Current sizing involves developing some calculations and consulting some tables so that sufficient parameters can be defined for using the correct current for a given application.
Suppose you are an engineer at a large company and need to determine the number of teeth on a pinion. Use the table below as a reference for the calculation. Do as requested.
Current type
Gear ratio
1
2
3
4
5
6
Roller chain
31
27
25
23
21
17
Table 1 - Selection of the number of pinion teeth
Source: Adapted from Melconian (2019, p. 300).
#PracegoVer: the table shows the definition of the number of teeth on the pinion. The first column has two lines, the first being “Chain type”, and the second, “Roller chain”. The second column contains three lines. The first line shows the “Transmission ratio”. The second line has six other columns: the first column contains the number “1”; the second, the number “2”; the third, the number “3”; the fourth, the number “5”; and the sixth, the number “6”. The second line of the “Transmission ratio” column contains six other columns, the first being “31”; the second “27”; the third “25”; the fourth “23”; the fifth “21”; and the sixth “17”.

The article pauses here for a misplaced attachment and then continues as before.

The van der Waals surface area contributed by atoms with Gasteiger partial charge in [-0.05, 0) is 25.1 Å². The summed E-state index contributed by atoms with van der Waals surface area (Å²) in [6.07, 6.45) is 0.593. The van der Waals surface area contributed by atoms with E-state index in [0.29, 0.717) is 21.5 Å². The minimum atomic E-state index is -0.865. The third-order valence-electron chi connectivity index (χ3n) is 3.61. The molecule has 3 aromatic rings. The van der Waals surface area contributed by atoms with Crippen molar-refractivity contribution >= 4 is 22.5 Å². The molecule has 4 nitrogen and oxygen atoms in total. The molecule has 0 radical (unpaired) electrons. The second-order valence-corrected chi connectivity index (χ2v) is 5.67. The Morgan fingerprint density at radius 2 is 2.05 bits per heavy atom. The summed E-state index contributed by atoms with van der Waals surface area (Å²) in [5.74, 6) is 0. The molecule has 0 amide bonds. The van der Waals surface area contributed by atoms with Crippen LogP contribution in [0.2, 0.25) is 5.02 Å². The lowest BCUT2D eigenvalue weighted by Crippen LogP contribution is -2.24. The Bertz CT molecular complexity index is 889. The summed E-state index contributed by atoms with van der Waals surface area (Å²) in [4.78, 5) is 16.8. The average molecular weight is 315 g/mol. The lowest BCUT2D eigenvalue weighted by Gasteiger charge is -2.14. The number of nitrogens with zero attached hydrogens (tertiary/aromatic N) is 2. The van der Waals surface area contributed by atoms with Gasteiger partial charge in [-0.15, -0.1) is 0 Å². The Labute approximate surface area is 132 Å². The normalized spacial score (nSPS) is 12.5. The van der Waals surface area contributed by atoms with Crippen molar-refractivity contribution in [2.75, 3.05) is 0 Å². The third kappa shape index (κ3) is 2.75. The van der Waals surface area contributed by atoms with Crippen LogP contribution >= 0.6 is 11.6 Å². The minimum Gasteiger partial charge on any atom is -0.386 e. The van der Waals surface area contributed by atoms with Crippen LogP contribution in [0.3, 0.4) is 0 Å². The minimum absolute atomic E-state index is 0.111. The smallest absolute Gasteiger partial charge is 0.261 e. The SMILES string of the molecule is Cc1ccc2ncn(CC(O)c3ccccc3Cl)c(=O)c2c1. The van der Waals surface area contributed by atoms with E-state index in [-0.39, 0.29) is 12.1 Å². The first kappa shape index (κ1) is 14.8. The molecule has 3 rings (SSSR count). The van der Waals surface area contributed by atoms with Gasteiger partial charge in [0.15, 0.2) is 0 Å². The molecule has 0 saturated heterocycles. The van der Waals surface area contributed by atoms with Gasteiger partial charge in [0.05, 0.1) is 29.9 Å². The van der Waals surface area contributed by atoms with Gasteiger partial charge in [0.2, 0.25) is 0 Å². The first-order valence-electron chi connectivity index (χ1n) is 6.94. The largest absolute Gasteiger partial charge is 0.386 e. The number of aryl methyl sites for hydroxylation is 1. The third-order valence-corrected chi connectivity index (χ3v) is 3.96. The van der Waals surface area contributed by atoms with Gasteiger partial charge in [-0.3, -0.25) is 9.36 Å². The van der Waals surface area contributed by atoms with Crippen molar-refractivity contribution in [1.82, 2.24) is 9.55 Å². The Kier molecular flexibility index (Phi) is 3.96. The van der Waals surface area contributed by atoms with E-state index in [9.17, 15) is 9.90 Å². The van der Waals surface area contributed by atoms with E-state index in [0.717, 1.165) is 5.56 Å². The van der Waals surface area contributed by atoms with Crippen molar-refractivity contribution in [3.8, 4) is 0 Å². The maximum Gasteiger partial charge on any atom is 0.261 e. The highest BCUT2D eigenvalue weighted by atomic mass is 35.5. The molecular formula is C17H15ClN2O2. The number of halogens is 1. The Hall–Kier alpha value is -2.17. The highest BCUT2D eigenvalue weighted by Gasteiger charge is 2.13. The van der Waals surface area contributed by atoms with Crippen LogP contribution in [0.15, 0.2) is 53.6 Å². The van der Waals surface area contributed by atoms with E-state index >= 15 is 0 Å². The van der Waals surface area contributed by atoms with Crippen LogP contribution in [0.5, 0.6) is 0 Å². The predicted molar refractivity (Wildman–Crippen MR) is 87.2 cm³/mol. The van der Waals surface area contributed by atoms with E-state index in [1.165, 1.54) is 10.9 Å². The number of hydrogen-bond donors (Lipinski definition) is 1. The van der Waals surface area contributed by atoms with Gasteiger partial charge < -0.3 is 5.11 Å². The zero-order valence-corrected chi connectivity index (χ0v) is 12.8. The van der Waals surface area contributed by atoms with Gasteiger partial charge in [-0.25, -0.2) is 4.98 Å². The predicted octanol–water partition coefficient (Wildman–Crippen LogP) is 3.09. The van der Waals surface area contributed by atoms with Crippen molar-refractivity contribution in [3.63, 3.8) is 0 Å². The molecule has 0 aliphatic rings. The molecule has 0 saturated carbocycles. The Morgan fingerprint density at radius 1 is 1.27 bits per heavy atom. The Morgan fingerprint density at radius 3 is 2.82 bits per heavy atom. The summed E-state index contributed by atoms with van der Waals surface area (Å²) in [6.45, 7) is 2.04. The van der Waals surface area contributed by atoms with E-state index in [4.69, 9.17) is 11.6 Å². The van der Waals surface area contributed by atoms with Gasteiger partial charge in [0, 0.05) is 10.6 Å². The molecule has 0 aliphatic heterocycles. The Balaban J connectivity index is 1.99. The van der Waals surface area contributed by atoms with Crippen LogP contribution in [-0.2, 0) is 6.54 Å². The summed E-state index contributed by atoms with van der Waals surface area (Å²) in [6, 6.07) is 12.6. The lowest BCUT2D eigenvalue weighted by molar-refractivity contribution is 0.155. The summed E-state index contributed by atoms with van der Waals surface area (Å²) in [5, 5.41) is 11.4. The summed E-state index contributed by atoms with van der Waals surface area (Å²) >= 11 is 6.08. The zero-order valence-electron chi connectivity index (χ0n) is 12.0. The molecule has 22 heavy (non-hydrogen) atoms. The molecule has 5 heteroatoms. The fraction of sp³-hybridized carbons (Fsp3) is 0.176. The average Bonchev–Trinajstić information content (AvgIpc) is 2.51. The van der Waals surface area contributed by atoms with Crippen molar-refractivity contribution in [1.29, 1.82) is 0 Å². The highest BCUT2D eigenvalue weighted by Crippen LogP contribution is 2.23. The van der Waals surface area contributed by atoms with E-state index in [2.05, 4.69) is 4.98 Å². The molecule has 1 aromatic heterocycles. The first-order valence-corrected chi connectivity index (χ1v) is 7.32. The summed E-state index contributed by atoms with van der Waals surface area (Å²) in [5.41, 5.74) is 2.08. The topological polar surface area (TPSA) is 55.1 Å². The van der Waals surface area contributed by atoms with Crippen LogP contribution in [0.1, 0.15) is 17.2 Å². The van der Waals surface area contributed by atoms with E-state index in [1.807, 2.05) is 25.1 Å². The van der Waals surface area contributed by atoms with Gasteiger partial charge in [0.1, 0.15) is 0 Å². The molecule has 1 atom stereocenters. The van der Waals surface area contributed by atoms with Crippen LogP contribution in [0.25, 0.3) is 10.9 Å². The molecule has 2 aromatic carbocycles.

MELCONIAN, S. Machine Elements. 11th ed.
According to the table, answer: a reducer is driven by a chain transmission, driven by an electric motor with a power of 22 kW and rotation n = 1180 rpm. The input shaft rotation is 600 rpm. The permitted center distance is 500 mm. Consider a chain pitch of 5/8” and the use of roller chains with vp (peripheral speed) limited to 12 m/s.
Calculate:
a) the number of pinion teeth (Z1);
b) the number of teeth on the crown (Z2);
c) peripheral speed (vp);
d) the tangential force (FT) in Newton;
e) checking the distance between centers (C);
f) the number of links in the chain (y); and
g) the length of the chain (l).